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Whether you have studied Japanese politics for years or you are only a casual observer, you are bound to have heard of the "danger zone" for Japanese prime ministers. As media reports and analysts have suggested, this is the zone in which a prime minister is at risk of leaving office, and it begins when public approval falls below 30 percent. But is there really a danger zone, and if so, what does that really mean?

Public opinion can be a problematic measure, so it is one that many scholars and practitioners often dismiss. Even in Japan, polling is imprecise and varies across different media outlets. Generally, they each target only about 1,000 to 2,000 respondents in every poll — 0.001 percent of the population — and the mode of communication (e.g. landline versus cell phone) for contacting respondents can affect the polling sample. In short, one can hardly claim polls as conclusive facts about public sentiment.

However, one thing about Japanese polling is that it is consistent. The media outlets that conduct these polls do so every month, with special polls in the event of elections, controversial legislation entering the Diet, or other significant events. This consistency is important because it provides a constant indicator to politicians. The fact that these numbers matter to them is why public opinion is able to influence Japan’s political institutions.

How do polling numbers influence Japanese politics? The answer to that question comes from looking at how Japanese political institutions operate. As many will know, one single party — the Liberal Democratic Party — has predominated the Diet over much of the period since 1955. That single party is not monolithic though; it is composed of many factions, each with different leaders who would like their own shot at becoming prime minister (or choosing one).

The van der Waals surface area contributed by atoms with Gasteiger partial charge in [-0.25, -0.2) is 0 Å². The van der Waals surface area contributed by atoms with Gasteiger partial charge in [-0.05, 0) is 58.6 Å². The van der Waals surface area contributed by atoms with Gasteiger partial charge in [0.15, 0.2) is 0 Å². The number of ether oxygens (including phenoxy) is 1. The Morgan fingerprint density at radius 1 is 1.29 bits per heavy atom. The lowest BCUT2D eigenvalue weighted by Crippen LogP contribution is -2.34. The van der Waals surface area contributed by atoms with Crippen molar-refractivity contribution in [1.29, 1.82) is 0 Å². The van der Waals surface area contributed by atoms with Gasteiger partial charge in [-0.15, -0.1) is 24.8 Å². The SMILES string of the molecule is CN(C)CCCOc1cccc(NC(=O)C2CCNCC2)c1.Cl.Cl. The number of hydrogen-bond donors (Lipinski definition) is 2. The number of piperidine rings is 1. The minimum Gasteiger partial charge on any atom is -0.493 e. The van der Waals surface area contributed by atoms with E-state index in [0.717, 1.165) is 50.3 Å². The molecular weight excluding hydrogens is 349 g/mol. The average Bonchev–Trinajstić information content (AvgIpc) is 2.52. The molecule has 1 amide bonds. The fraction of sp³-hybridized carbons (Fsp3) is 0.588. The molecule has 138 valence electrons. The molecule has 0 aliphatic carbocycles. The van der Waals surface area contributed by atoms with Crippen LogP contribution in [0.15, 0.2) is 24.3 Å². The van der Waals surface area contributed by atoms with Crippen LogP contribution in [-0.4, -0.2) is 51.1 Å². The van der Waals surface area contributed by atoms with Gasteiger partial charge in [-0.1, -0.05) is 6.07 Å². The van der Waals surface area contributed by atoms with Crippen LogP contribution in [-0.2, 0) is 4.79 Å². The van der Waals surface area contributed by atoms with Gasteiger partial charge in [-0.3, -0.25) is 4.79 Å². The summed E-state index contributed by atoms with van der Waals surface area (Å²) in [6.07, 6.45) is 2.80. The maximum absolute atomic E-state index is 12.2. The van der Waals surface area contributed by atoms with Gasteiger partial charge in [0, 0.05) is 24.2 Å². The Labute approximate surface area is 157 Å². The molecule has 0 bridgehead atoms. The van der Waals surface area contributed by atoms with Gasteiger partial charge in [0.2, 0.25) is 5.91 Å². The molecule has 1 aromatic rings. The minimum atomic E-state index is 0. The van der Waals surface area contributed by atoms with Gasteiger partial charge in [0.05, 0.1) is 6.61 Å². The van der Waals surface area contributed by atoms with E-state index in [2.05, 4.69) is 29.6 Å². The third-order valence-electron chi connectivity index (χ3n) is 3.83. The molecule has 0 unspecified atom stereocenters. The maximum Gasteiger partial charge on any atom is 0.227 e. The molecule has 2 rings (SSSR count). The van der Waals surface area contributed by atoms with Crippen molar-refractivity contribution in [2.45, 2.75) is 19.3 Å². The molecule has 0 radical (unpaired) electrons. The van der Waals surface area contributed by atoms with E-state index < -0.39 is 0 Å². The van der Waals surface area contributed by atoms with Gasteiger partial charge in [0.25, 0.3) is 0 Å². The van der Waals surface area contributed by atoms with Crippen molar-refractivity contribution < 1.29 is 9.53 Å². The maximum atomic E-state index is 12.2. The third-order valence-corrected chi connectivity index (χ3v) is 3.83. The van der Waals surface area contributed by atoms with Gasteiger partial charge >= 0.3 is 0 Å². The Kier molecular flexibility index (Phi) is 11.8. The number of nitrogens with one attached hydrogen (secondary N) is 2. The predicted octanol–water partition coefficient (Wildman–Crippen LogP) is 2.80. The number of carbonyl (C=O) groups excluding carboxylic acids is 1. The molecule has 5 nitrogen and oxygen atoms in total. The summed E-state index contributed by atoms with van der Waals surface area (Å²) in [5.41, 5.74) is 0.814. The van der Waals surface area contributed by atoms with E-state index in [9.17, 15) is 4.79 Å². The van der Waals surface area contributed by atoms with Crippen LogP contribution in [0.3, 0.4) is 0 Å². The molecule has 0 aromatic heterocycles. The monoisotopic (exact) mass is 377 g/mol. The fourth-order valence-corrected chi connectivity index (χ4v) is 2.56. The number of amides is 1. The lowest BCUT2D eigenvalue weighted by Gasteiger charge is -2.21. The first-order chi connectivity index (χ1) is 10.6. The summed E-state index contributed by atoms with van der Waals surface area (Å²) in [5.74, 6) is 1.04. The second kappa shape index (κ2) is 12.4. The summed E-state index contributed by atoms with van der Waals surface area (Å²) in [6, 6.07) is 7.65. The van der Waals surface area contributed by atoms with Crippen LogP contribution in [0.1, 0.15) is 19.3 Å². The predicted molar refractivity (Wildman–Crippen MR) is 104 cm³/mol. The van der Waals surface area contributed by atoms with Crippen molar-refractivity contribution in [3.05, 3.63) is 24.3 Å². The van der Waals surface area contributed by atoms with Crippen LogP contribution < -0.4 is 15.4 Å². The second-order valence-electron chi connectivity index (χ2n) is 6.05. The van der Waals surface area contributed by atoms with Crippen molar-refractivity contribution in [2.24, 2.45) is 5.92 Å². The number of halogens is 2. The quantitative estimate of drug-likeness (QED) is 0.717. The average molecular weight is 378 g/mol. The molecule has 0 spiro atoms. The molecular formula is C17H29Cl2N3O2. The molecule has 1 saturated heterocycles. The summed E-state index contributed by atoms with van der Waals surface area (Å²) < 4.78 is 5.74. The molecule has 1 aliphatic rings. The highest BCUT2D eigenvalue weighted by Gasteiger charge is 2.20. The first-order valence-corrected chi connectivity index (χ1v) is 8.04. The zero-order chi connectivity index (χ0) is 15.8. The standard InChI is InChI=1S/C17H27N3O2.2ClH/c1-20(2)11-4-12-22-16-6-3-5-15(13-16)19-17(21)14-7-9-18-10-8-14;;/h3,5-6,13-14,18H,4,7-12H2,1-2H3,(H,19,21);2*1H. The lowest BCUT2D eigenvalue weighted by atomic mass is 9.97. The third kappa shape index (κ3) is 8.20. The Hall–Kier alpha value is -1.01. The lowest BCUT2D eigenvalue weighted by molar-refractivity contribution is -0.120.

The party picks its president to become the prime minister, which is why they say to become prime minister in Japan, a candidate must win a "majority of a majority": the party must win the majority of seats in the Diet and the candidate must win a majority of votes from within the party.

This system is what actually puts the prime minister at risk when public approval tanks. First and foremost, there is always jockeying within the LDP anyway, so polling numbers become tools for intraparty rivals to achieve their individual objectives.

Second, even though every politician brings different ideas and priorities to the table, they all can agree on one thing: the importance of keeping their jobs. When a prime minister’s approval is dropping, it tends to pull down the public approval of the party at the same time, inviting support for opposition parties.

If the party cannot right the ship, it eventually allows for opposition parties to steal seats in elections or wrest control of the government away (which they did in 1993 and 2009). Thus, when public opinion drops, allies within the party start to reconsider their priorities and rivals begin ramping up their scheming. If the prime minister cannot reverse the trends, the party takes steps to replace its president, causing a change in administration.